I picked this book up at an airport bookstore on my way home from visiting my parents earlier this month. I'd seen it on Instagram a few times, and it sounded really enjoyable. I generally like books about people who like books. No surprise there, right?
And I did like this book pretty well, overall. It's all about Jean, a 50-yr-old man who learns the real fate of the woman he loved and lost 20 years earlier, and works through his grief by travelling to her home in the French countryside. He owns and runs a bookshop on a barge in Paris, and he just takes off on his floating bookstore one day. His neighbor Max, a bestselling author who's trying to escape his rabid new fans, comes along for the ride.
They travel by river; they travel by car. They meet lots of interesting people, and they do a lot of soul-searching. And they both find the peace they're looking for. Also, they talk a lot about books and how they affect us. All of that, I liked. Jean was very likeable, and Max grew on me. By the end, Max may have been my favorite.
What I didn't like was the love story that Jean was trying to come to terms with and put behind him. Twenty years earlier, he had been in love with a woman named Manon. She was married, but her husband never came to Paris with her on her visits, and she spent those visits in Jean's bed. They carried on an adulterous affair for five years, and this is all supposed to be somehow just fine and understandable. Why? Because Manon simply could never be satisfied with sharing her life with only one man -- she was too large a spirit, or too varied a person, or something.
Toward the end of the book, I realized suddenly that Manon was essentially a Manic Pixie Dream Girl. She was a plot device, only here to give Jean a reason to brood and mourn and search his soul for meaning or whatever. She was too much to be real. And the weird thing is, I tend to be fond of Manic Pixie Dream Girls. They usually don't bug me. I really love quirky, oddball characters, male or female. But Manon... bugged me. And a lot of that is because she insisted on adultery being her right, and she wrecked Jean's life and her husband's life in a lot of ways because she refused to see the meaning or power of contentment. Yet she's adulated and revered by the author, through the characters, and that left a really bad taste in my mouth.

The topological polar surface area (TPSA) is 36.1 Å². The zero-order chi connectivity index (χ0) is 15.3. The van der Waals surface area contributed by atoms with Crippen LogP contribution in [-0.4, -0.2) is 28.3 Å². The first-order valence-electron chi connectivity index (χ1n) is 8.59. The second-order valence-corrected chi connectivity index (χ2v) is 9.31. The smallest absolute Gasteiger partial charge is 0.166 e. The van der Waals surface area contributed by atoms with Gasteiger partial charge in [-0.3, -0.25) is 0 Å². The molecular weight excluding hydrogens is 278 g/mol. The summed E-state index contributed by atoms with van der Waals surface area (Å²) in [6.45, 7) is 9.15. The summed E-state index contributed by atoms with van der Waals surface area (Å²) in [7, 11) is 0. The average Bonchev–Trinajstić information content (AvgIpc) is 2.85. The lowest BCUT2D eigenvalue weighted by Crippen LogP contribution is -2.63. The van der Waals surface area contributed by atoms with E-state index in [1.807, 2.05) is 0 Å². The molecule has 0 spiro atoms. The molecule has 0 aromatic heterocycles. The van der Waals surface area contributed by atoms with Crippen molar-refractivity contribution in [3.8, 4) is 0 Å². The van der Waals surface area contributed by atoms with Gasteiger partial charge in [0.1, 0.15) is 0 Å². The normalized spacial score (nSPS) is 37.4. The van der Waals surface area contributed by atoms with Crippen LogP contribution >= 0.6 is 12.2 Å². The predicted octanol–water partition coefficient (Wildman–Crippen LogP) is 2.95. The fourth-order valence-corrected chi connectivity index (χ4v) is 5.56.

So, in the end, I enjoyed this book. I cried at the end, in a good way. But it's not one I will reread or even recommend. I did really appreciate that it showed that love and romance are not only for hot people in their twenties, and that love and forgiveness are very closely interconnected. But, ultimately, I was not charmed the way I would like to have been.
Particularly Good Bits:
Memories are like wolves. You can't lock them away and hope they leave you alone (p. 5).
"Do you think only people in books do crazy things?" (p. 93).
Nobody would ever wise up if they hadn't at some stage been young and stupid (p. 129).
Reading -- an an endless journey; a long, indeed never-ending journey that made one more temperate as well as more loving and kind. Max had set out on that journey. With each book he would absorb more of the world, things and people (p. 142).
If This was a Movie, I Would Rate It: R. It has a lot of sex scenes, some of them semi-graphic and some of them not. They creep up on you and ambush you with little warning, getting woven into the story in a way that makes them very hard to see coming. I did a lot of, "Oh! Oh my. Skim skim skim skim skim... I think it's safe now?" kinds of reading, which was annoying.
This was my 40th book read off my TBR shelves for #TheUnreadShelfProject2021.